Antiquing and Amish country seem to go hand in hand. Add in the quiet ambiance of the rolling countryside in the fall with leaves changing to vibrant colors of red and orange, the scent of drying corn stalks and the hypnotic rhythm of horses and buggies meandering along the roadway and the moment becomes a perfect Saturday.
As I stroll through the antique shops and vendors in Millersburg and Berlin hoping to find something nostalgic from my childhood, I feel the urge to drive the backroads between sprawling Amish farms with no agenda on tap and no specific destination. It is the best way to enjoy fall in Ohio’s Amish country. While the Amish populated counties of Holmes, Wayne, Stark, Tuscarawas, Geauga, Ashtabula and Trumbull offer stunning scenery throughout the year, the fall transformation brings something special.
Roadside farm markets are in almost every direction. I stop at one to buy acorn squash that I cannot wait to bake with melted butter and brown sugar. An Amish woman appears from the back barn as I make my selection among the many gourds and decorative Indian corn piled high on a wooden cart.
“Where do I pay,” I ask the elderly woman.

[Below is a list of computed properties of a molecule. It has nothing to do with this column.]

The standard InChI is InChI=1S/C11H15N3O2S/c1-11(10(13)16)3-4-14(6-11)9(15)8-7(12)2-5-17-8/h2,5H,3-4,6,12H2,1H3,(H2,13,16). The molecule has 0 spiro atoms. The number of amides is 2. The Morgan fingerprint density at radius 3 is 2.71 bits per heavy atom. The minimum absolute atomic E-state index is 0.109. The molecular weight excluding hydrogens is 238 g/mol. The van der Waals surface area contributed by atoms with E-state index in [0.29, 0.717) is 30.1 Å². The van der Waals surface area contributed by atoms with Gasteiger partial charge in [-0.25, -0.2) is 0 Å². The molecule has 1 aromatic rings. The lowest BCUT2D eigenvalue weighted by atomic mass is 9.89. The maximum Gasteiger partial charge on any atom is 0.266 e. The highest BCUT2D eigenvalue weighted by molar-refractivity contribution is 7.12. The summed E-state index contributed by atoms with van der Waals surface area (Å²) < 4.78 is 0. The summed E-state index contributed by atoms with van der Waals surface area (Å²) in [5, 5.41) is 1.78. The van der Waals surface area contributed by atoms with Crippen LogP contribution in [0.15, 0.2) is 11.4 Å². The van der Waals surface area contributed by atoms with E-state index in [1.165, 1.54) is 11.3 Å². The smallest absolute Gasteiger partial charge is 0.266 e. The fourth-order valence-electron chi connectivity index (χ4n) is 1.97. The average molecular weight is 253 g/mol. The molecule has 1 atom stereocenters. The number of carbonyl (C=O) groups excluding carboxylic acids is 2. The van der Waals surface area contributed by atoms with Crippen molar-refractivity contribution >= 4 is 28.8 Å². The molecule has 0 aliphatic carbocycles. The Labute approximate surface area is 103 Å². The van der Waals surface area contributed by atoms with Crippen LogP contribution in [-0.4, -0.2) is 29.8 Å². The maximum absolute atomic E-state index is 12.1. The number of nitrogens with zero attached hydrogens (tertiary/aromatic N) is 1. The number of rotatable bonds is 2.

“It is the honor system,” she says. “You can place your money in the envelope near the front of the market.”
As I put my cash into the money envelope I am reminded of the reason that Amish country is so special – it is a retreat from technology, credit cards and mistrust. It is a pure and simplified way of life that I get to experience when I come here.
Beyond the farm markets, it is easy to stumble on fall festivals nearly every weekend and autumn traditions like apple-picking and homemade apple pie. Plan a stop at Yoder’s Amish Home where the end of harvest season on the farm means fresh cider, apple butter stirring and pie baking. If you have never experienced a fry pie in Amish Country it is a rite of passage and they can be found at almost any restaurant or roadside bakery.
Millersburg Brewing serves fall-inspired seasonal brews like Pope’s Imperial Pumpkin Ale made with 10-pounds of pumpkin per barrel and most local eateries serve up seasonal soup and baked goods.
If you want a more active way to enjoy Amish Country in the fall you can walk, run or bike along the Holmes County Trail or take an afternoon horseback ride through the countryside at the Guggisberg Swiss Inn.
My stops along the back roads take me beneath tree canopies with falling leaves as if I am in some kind of farm-life painting. I twist and turn on winding state routes passing farmhouses with laundry drying on the line, Amish men working in the fields and Amish women doing chores. Occasionally I pass a collection of young Amish and Mennonite children along the side of the road selling handmade baskets of varying sizes and fresh jam made from berries on their farm.
To make a fall weekend out of your visit plan to stay at one of the many quaint inns and B&Bs. You will experience the brilliant stars surrounded by a black sky away from the city lights at night and enjoy a tranquil night’s sleep.
For more on Amish Country, Find It Here at Ohio.org.